[OVERBURY MURDER]. Calligraphic manuscript entitled, "The Proceedings...Touchinge the Divorce Betweene the Lady Frances Howard & Robert Earle of Essex togeather with the Arraignmets...Touching the Poisoning of Sir Thomas Overbury," [circa 1616]. 191 leaves (103 x 87mm.), each leaf ruled in red, first 4 pp. and several sectional titles in a large English gothic hand (8 lines to the page), body of the text in a small, ornate Elizabethan cursive hand (12 lines to the page). Contemporary limp vellum, covers gilt panelled with floral cornerpieces, central crest of a Tudor rose surmounted by a crown, a fleur-de-lys in the center (possibly the arms of 16-year-old Prince Charles), g.e., green silk ties (some staining to back cover); quarter red morocco box.
Provenance: Arthur A. Houghton, bookplate (sale, Christie's, June 11, 1980, lot 339).
A MURDERESS MOST FOUL. Jacobean London was enthralled by the Overbury murder and the subsequent trials of the conspirators, chief among whom was Overbury's close friend, Robert Carr. The two had come together to London to seek fortune; both succeeded at Court: Overbury gained a knighthood and Carr became Earl of Rochester (later Earl of Somerset). Carr also won the favor of the 17-year old Countess of Essex, who divorced her husband of four years to marry Carr. Overbury despised the Countess and tried unsuccessfully to dissuade Carr from the marriage.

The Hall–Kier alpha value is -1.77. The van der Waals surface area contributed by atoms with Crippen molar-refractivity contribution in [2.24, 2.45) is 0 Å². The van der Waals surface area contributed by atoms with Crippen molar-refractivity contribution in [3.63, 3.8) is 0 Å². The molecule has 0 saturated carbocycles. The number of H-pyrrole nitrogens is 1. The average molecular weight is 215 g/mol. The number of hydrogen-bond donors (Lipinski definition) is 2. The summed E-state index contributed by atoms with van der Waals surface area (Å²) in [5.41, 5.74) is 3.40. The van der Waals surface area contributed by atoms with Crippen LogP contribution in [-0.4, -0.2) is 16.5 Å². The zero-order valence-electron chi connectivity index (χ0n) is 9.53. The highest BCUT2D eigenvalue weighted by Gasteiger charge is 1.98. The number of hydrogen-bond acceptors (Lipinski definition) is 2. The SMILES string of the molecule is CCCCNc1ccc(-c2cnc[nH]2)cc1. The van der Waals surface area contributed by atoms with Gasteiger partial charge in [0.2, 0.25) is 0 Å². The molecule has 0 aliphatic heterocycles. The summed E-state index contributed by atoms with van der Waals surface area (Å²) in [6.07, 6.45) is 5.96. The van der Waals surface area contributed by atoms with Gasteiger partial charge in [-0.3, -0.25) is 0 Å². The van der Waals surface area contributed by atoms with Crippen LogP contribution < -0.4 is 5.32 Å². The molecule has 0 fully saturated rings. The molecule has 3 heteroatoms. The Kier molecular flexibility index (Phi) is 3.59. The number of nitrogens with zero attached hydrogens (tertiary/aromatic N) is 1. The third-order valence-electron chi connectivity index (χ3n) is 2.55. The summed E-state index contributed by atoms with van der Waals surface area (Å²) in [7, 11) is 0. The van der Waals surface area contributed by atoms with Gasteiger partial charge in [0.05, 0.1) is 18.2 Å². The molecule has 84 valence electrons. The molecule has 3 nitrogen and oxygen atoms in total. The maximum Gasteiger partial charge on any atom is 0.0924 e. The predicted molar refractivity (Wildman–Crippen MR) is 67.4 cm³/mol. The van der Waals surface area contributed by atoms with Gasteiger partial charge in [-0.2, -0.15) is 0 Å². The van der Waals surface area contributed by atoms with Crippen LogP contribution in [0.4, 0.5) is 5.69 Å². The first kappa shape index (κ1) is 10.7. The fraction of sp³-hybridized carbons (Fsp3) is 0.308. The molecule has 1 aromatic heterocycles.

Lady Essex convinced her husband that Overbury was a threat to them. Carr induced his friend to decline an appointment, then incited the King to take offence at the "insulting" rejection and to cast Overbury into the Tower. There Lady Essex carried out her murderous plot: two apothecaries smuggled arsenic into the Tower, where guards mixed it into Overbury's food over several months, slowly but inevitably killing him. "Of all felonies," the Lord Chief Justice said at trial, "murder was the most horrible, of all murders poisoning the most detestable, and of all poisonings the lingering was the worst." With Sir Francis Bacon conducting the prosecution, all the conspirators were found guilty and sentenced to death. In the end only the apothecaries and their agents in the Tower, however, died on the gallows. The King commuted the sentences of Carr and Lady Essex to life imprisonment and nine years later granted them a pardon. This finely written transcript was evidently prepared soon after the celebrated trial.